Advice about first semi-auto handgun
I am brand new to the world of handguns. I own a Winchester rifle, but I never held a handgun until yesterday. I'd appreciate some advice from anyone experienced with a semi-automatic pistol. I am looking seriously at either the Springfield Armory XD 40 or Smith & Wesson M&P 40 or Glock 23. All of these handguns received excellent reviews. Has anyone ever owned or fired one and can recommend one over the other? Or are there better first time semi-automatics to also consider, e.g., Baretta?
The gun will be used primarily for in-home self-defense and also for concealment. I will, of course, use it just for fun at the shooting range.
Good advice from everyone...
Thanks. I am so new I do not even have a permit yet! :smt083 But I have the application and will take a class this week, so it's in the works. Once I have the permit, I'll decide, especially after getting a chance to do some shooting. Will post back then. You've all been very helpful!
Actually not a weak arguement
Originally Posted by PhilR.
In over 50 years of shooting, carrying and in law enforcement, and 30+ years of testifying in firearm cases, I have never found a single case of a revolver hanging up. Study why the semi became popular with LEO. We are seeing more and more experienced police officers being killed or injured due to semi malfunction. The reality: most shooters are casual in their practice. When they need the sidearm, they are not so familar with it that they can work or disassemble it in total darkness. A jamb in a semi causes people to redirect their attention to the firearm and away from the issue at hand. There is a lot of difference in firing on the range along with all the fun than in an actual confrontation that no one should have to encounter. And yes, I have been in two actual shots fired confrontations, had the frayed nerves during and the emotional damage afterward. I know what goes on during the confrontations and the ways a person can be distracted.
That said, there is a case on record in NY where an officer never used his gun and it sat for years with the same ammo in it. When he finally needed it in a robbery, the revolver failed to work because the cylinder had seized up. I still question how he qualified to keep his post certification. It may be possible he used a different firearm.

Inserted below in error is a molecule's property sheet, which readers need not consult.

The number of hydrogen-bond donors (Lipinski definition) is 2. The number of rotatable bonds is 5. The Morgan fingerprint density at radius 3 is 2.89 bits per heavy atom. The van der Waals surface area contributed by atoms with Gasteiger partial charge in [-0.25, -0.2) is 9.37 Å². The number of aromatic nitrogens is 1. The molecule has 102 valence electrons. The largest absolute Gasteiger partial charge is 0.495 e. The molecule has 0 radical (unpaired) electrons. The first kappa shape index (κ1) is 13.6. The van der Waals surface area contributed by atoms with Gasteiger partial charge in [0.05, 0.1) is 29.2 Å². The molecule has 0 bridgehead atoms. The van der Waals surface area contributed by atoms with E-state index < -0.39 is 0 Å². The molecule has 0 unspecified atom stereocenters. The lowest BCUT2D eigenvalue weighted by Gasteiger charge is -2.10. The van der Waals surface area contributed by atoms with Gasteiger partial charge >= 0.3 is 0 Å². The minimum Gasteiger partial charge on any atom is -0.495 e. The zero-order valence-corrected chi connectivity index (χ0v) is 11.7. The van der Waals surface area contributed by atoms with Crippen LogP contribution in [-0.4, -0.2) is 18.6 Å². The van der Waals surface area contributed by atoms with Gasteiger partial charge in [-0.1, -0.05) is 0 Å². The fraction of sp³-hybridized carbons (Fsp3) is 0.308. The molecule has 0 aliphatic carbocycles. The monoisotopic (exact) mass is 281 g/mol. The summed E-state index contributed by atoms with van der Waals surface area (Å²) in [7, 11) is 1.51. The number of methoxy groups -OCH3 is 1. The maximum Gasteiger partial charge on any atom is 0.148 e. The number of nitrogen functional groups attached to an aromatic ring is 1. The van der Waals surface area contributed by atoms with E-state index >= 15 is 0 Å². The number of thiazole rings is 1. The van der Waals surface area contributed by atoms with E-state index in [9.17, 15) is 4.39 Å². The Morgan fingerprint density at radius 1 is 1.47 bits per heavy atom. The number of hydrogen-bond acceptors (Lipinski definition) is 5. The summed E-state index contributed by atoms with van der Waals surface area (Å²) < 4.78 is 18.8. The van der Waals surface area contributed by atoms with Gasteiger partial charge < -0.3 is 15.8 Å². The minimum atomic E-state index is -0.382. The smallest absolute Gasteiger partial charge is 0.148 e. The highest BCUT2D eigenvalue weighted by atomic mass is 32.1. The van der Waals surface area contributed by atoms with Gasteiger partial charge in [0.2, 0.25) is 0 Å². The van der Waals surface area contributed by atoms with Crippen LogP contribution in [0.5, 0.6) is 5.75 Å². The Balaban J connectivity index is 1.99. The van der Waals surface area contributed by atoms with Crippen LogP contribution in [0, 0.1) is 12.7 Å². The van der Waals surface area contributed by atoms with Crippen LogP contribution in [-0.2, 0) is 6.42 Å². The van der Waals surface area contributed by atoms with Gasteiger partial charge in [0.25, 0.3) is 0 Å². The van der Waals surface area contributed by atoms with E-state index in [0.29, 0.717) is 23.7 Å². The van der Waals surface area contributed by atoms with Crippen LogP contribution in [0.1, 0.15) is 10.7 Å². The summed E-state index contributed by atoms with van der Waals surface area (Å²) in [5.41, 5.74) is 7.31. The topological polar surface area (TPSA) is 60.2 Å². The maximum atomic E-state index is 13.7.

Granted, good mags will reduce the potential for failure. They also weaken with age. The sad fact is most people will leave their mags fully loaded and on the shelf, in a drawer or where ever. Time, pressure, dust, dewpoint condensation and such takes over and after a while, the mag no longer works. People do not rotate mags.
I need to mention H.R. 45 being considered for next years Congressional review. It takes away all guns using mags, autoloaders and forbids the manufacture and sale of magazines. Take away the mags and even if you are able to keep a semi, without a mag, it is then a single shot. The political climate this year is not going to allow HR 45 to go through but read the Congressional Record and see how it is being supported by the Adimistration. The First Amendment says we can own firearms but does not say what type. Under the new Congress and White House staff, the attitude has changed and their attitude has been, "does the First Amendment allow an individual to own a bazooka or an anti aircraft gun?"
Reality also has shown the 300 million guns owners do not practice. They buy, keep and store. Less than 1% are avid shooters. I shoot often and lots but I get paid for it. I also write letters to politicians and news media as well as speaking in public simply because I am passionate about firearm ownership and the rights of Americans to own them. If even 20% of firearm owners would practice, there would be lines of people waiting at the ranges and we would see a lot more people passionate about the Right to own firearms.